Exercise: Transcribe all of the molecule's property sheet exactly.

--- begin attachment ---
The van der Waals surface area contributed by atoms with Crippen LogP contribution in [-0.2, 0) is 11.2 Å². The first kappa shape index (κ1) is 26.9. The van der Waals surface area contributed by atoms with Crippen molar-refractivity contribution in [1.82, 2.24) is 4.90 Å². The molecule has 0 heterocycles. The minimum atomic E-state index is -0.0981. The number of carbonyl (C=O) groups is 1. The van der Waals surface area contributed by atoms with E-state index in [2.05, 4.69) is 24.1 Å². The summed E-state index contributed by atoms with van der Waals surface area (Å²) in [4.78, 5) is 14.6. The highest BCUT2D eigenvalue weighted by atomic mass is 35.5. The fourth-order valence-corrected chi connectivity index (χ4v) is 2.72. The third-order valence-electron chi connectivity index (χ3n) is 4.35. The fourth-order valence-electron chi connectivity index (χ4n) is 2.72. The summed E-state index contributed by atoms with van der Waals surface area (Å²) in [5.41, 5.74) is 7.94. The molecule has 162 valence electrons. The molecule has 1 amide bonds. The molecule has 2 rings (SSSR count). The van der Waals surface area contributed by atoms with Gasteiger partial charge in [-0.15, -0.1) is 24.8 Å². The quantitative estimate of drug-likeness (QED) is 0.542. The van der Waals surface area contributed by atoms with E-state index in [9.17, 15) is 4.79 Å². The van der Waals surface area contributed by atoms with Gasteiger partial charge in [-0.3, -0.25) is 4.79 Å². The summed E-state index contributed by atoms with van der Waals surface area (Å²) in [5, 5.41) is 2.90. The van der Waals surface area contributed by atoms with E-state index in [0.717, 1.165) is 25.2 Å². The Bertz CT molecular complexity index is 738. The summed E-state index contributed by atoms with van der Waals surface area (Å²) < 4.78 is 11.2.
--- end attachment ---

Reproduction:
The van der Waals surface area contributed by atoms with Crippen LogP contribution in [-0.2, 0) is 11.2 Å². The first kappa shape index (κ1) is 26.9. The van der Waals surface area contributed by atoms with Crippen molar-refractivity contribution in [1.82, 2.24) is 4.90 Å². The molecule has 0 heterocycles. The minimum atomic E-state index is -0.0981. The number of carbonyl (C=O) groups is 1. The van der Waals surface area contributed by atoms with E-state index in [2.05, 4.69) is 24.1 Å². The summed E-state index contributed by atoms with van der Waals surface area (Å²) in [4.78, 5) is 14.6. The highest BCUT2D eigenvalue weighted by atomic mass is 35.5. The fourth-order valence-corrected chi connectivity index (χ4v) is 2.72. The third-order valence-electron chi connectivity index (χ3n) is 4.35. The fourth-order valence-electron chi connectivity index (χ4n) is 2.72. The summed E-state index contributed by atoms with van der Waals surface area (Å²) in [5.41, 5.74) is 7.94. The molecule has 162 valence electrons. The molecule has 1 amide bonds. The molecule has 2 rings (SSSR count). The van der Waals surface area contributed by atoms with Gasteiger partial charge in [-0.15, -0.1) is 24.8 Å². The quantitative estimate of drug-likeness (QED) is 0.542. The van der Waals surface area contributed by atoms with E-state index in [9.17, 15) is 4.79 Å². The van der Waals surface area contributed by atoms with Gasteiger partial charge in [-0.3, -0.25) is 4.79 Å². The summed E-state index contributed by atoms with van der Waals surface area (Å²) in [5, 5.41) is 2.90. The van der Waals surface area contributed by atoms with E-state index in [0.717, 1.165) is 25.2 Å². The Bertz CT molecular complexity index is 738. The summed E-state index contributed by atoms with van der Waals surface area (Å²) < 4.78 is 11.2.